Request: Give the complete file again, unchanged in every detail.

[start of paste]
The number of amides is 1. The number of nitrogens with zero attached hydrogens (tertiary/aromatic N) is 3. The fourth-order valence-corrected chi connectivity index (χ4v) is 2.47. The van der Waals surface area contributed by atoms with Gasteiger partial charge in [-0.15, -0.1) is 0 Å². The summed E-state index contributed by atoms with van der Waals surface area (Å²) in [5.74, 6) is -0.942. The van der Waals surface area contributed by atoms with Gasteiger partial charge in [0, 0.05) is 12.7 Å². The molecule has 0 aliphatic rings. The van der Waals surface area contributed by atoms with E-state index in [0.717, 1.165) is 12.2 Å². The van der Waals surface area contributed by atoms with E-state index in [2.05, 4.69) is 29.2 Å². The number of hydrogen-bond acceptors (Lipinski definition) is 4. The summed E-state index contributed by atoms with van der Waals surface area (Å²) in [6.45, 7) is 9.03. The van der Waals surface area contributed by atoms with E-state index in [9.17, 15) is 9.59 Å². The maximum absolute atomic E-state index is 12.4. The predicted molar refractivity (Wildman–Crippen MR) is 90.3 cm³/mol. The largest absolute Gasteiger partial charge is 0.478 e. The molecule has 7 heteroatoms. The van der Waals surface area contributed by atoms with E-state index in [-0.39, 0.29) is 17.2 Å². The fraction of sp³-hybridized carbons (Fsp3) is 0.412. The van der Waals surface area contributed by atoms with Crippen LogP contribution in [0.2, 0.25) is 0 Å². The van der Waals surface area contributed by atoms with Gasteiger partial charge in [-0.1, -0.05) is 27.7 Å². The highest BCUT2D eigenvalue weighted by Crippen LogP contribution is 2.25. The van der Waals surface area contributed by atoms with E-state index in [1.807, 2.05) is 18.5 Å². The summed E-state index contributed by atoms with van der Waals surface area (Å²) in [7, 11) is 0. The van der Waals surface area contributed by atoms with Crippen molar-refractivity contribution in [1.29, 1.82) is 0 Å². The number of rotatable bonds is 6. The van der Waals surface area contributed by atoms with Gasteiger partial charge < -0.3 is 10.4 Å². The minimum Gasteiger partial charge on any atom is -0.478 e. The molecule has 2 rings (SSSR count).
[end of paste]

The number of amides is 1. The number of nitrogens with zero attached hydrogens (tertiary/aromatic N) is 3. The fourth-order valence-corrected chi connectivity index (χ4v) is 2.47. The van der Waals surface area contributed by atoms with Gasteiger partial charge in [-0.15, -0.1) is 0 Å². The summed E-state index contributed by atoms with van der Waals surface area (Å²) in [5.74, 6) is -0.942. The van der Waals surface area contributed by atoms with Gasteiger partial charge in [0, 0.05) is 12.7 Å². The molecule has 0 aliphatic rings. The van der Waals surface area contributed by atoms with E-state index in [0.717, 1.165) is 12.2 Å². The van der Waals surface area contributed by atoms with E-state index in [2.05, 4.69) is 29.2 Å². The number of hydrogen-bond acceptors (Lipinski definition) is 4. The summed E-state index contributed by atoms with van der Waals surface area (Å²) in [6.45, 7) is 9.03. The van der Waals surface area contributed by atoms with E-state index in [9.17, 15) is 9.59 Å². The maximum absolute atomic E-state index is 12.4. The predicted molar refractivity (Wildman–Crippen MR) is 90.3 cm³/mol. The largest absolute Gasteiger partial charge is 0.478 e. The molecule has 7 heteroatoms. The van der Waals surface area contributed by atoms with E-state index in [-0.39, 0.29) is 17.2 Å². The fraction of sp³-hybridized carbons (Fsp3) is 0.412. The van der Waals surface area contributed by atoms with Crippen LogP contribution in [0.2, 0.25) is 0 Å². The van der Waals surface area contributed by atoms with Gasteiger partial charge in [-0.1, -0.05) is 27.7 Å². The highest BCUT2D eigenvalue weighted by Crippen LogP contribution is 2.25. The van der Waals surface area contributed by atoms with E-state index in [1.807, 2.05) is 18.5 Å². The summed E-state index contributed by atoms with van der Waals surface area (Å²) in [7, 11) is 0. The van der Waals surface area contributed by atoms with Crippen molar-refractivity contribution in [1.29, 1.82) is 0 Å². The number of rotatable bonds is 6. The van der Waals surface area contributed by atoms with Gasteiger partial charge < -0.3 is 10.4 Å². The minimum Gasteiger partial charge on any atom is -0.478 e. The molecule has 2 rings (SSSR count).